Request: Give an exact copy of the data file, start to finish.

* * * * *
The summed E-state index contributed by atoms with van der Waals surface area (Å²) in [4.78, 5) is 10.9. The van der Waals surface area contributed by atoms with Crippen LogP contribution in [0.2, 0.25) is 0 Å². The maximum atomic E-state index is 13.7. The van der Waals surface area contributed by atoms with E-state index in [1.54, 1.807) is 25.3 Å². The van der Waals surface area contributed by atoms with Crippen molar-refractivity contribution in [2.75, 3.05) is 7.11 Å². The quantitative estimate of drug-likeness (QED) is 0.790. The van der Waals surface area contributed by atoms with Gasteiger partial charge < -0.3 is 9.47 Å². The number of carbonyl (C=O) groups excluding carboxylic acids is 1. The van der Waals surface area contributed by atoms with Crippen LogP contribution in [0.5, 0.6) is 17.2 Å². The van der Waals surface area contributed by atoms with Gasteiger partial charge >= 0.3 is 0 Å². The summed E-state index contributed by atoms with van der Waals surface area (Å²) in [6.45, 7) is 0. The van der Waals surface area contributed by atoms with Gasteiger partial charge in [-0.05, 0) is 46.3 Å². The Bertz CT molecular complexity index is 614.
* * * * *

The summed E-state index contributed by atoms with van der Waals surface area (Å²) in [4.78, 5) is 10.9. The van der Waals surface area contributed by atoms with Crippen LogP contribution in [0.2, 0.25) is 0 Å². The maximum atomic E-state index is 13.7. The van der Waals surface area contributed by atoms with E-state index in [1.54, 1.807) is 25.3 Å². The van der Waals surface area contributed by atoms with Crippen molar-refractivity contribution in [2.75, 3.05) is 7.11 Å². The quantitative estimate of drug-likeness (QED) is 0.790. The van der Waals surface area contributed by atoms with Gasteiger partial charge < -0.3 is 9.47 Å². The number of carbonyl (C=O) groups excluding carboxylic acids is 1. The van der Waals surface area contributed by atoms with Crippen LogP contribution in [0.5, 0.6) is 17.2 Å². The van der Waals surface area contributed by atoms with Gasteiger partial charge >= 0.3 is 0 Å². The summed E-state index contributed by atoms with van der Waals surface area (Å²) in [6.45, 7) is 0. The van der Waals surface area contributed by atoms with Gasteiger partial charge in [-0.05, 0) is 46.3 Å². The Bertz CT molecular complexity index is 614.